street soccer

This evening I stopped to watch some kids, a mix of boys and girls, in the local square (in Spain we are lucky to still have them) playing intensely as the street lights come on, mimicking the moves of the stars that inspire them; playing a unique and special version of the beautiful game.

In terms of child development, there are clearly a lot of positive things going on in these free play games: Players are growing – skilfully, physically, emotionally and socially. This got me thinking about the differences between free play and “organized” sports, and what organized youth sports might learn from Free Play: – A lot I think.

Organized youth sports can certainly offer a lot to young people:

  • It brings similar age/level kids together in a predictable, safe, scheduled way – A family can build it into their busy weekly schedule.
  • Players have a Coach. A good coach can certainly bring a higher level of skills teaching if he/she is able, and help a young player to understand how to progress and work as a team.
  • There’s a Big Game at the weekend. It’s more than a pick up game. You represent a team, perhaps your school, or your community. You wear the team shirt. You gain a sense of pride and responsibility.

What can Organized Sport Learn from Free Play?

  1. Organizers: For younger players, make sport easy to access, local, convenient. Minimize the travel. Don’t have too many training sessions in a week. Maybe 1 for U8s / 2 max for U12s. Let kids explore other interests.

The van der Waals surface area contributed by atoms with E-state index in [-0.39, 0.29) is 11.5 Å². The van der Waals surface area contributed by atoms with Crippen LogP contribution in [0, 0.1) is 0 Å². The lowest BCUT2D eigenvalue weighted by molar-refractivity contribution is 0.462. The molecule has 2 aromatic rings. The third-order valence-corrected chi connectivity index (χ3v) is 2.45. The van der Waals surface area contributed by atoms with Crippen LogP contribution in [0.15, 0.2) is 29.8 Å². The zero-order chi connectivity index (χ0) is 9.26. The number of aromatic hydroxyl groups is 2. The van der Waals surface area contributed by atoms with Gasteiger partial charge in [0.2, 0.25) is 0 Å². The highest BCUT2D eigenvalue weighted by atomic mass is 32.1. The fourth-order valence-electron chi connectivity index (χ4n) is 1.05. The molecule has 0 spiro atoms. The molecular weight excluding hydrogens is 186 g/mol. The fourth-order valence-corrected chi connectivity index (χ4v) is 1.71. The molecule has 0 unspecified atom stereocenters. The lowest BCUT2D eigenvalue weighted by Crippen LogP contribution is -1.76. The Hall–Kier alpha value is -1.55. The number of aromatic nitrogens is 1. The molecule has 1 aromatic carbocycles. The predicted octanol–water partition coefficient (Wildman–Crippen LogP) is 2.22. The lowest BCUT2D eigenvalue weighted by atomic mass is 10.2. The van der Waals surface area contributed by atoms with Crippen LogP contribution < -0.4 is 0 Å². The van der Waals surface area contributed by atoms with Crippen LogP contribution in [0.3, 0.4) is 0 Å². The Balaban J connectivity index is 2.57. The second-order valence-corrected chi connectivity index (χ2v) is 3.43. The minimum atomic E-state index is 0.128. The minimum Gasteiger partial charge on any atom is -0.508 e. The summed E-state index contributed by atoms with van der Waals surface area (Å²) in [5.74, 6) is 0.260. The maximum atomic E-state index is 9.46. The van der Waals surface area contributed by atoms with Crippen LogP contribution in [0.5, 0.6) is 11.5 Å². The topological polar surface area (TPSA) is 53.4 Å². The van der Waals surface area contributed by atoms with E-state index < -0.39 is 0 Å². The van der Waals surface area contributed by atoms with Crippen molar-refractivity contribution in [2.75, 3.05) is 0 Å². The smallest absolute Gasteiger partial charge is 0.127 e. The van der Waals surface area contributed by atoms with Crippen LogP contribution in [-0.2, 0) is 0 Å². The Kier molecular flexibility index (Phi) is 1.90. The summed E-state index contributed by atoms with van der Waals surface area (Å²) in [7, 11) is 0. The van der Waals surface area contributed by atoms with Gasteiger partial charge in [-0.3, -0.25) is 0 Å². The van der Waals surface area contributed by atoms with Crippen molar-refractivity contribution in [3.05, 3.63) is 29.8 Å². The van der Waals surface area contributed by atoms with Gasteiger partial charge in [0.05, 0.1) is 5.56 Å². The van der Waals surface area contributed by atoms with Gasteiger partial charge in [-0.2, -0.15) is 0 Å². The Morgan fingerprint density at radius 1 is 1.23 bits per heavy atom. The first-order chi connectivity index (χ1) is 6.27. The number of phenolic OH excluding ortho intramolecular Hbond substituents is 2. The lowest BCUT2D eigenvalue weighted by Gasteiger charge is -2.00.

2. Parents: Chill out! Let them play. At a game, imagine your child is playing with friends in the local square/park, and you are at the café looking from afar; just enjoy seeing them play.
  3. Coaches: Keep training active (as non stop as possible – with a few water breaks as needed), and the fun element high, particularly in teaching technical core skills. Make it social. Build a good team spirit. Allow time for kids just to be kids. Let players take responsibility in their training. Keep it light. Don’t over coach. Don’t talk too much. Be careful about criticism. Don’t do everything for them. Integrate humour into the hard work. Always finish a training session with at least 15 minutes of FREE PLAY where you say nothing at all, except perhaps “Wow. Brilliant.” Let the kids play. Use this time to just stand back and observe. Consider how individual player is making progress, and how you can help that. At games, never coach the player who has the ball. Don’t put a heavy weight on whether a game was won or lost.

Organized youth sports, when done well, can be great for kids. Mixing in some of the feeling and elements of Free Play, will make it even better.

Enjoy your Game

Mike Smith

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